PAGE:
With revenue loss hovering above $84 billion in 2020 due to the COVID 19 pandemic, the International Air Transport Association (IATA) has revealed that if the aviation sector is to recover in the second half of 2020, bilateral openings of markets and government intervention will be required.
According to Brian Pearce, Chief Economist of IATA in an interview with CNBC monitored by The New Diplomat a total of $200 billion in global government support may be needed.
“We’re really only just starting to see countries negotiating bilateral openings of markets. For example, the Trans-Tasman bubble between Australia and New Zealand, China, and Singapore, as well as China and Korea. It will be enough to kick start the airline industry in some countries. For many airlines, they do depend on international air travel” he said.
Similarly, Keith Mason, head of the Centre for Air Transport Management at Cranfield University in a separate interview reiterated the key role that government has to play in the survival of airlines.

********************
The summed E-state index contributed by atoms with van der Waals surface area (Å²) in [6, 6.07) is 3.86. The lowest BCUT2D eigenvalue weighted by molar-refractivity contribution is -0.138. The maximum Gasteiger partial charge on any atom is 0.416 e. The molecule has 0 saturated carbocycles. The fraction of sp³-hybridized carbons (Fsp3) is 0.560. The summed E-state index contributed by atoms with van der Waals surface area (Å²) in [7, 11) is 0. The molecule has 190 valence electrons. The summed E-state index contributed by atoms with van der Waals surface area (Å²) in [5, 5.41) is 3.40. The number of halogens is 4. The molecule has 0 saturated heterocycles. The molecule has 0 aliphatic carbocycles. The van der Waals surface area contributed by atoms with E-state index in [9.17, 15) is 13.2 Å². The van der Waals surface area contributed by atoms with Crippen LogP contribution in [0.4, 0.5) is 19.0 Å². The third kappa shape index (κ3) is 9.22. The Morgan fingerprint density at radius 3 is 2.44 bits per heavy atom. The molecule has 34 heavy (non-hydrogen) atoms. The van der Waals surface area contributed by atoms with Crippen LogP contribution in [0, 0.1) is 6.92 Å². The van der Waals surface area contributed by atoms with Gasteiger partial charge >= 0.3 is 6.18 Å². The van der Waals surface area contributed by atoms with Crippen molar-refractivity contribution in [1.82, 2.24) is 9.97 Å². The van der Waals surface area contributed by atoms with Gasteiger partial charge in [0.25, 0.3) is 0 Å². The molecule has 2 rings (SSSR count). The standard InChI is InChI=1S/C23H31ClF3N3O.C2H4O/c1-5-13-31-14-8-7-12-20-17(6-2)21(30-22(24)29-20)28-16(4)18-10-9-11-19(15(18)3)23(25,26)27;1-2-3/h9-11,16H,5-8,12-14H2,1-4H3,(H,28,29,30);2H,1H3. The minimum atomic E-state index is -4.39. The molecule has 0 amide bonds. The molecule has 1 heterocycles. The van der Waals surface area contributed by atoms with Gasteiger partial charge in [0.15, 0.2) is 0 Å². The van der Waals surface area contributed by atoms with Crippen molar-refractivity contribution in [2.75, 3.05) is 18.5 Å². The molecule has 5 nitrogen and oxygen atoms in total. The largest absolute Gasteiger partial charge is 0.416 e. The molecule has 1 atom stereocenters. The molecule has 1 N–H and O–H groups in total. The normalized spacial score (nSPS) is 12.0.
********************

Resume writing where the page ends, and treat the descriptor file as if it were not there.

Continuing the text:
“Government aid will be important in ensuring the continuity of airlines. We’re going to see a consolidation in the market where airlines that are fully independent are struggling to survive, and are going to go out of business,” he said.
Recall that not too long ago, the airline industry was preparing for a surge in passengers, with IATA forecasting 8.2 billion air travelers by 2037.
But in April, air travel declined 98% from last year as countries closed their borders in efforts to stem the coronavirus pandemic.
“We think airlines are going to probably lose an unprecedented $84 billion in 2020” Pearce had disclosed during the interview.
The coronavirus pandemic’s financial impact is also projected to leave the world with a smaller airline industry. That, in turn, could drive up prices and weaken demand.
While international travel will likely remain volatile for now, countries like China, the U.S., and Indonesia have resumed domestic air travel.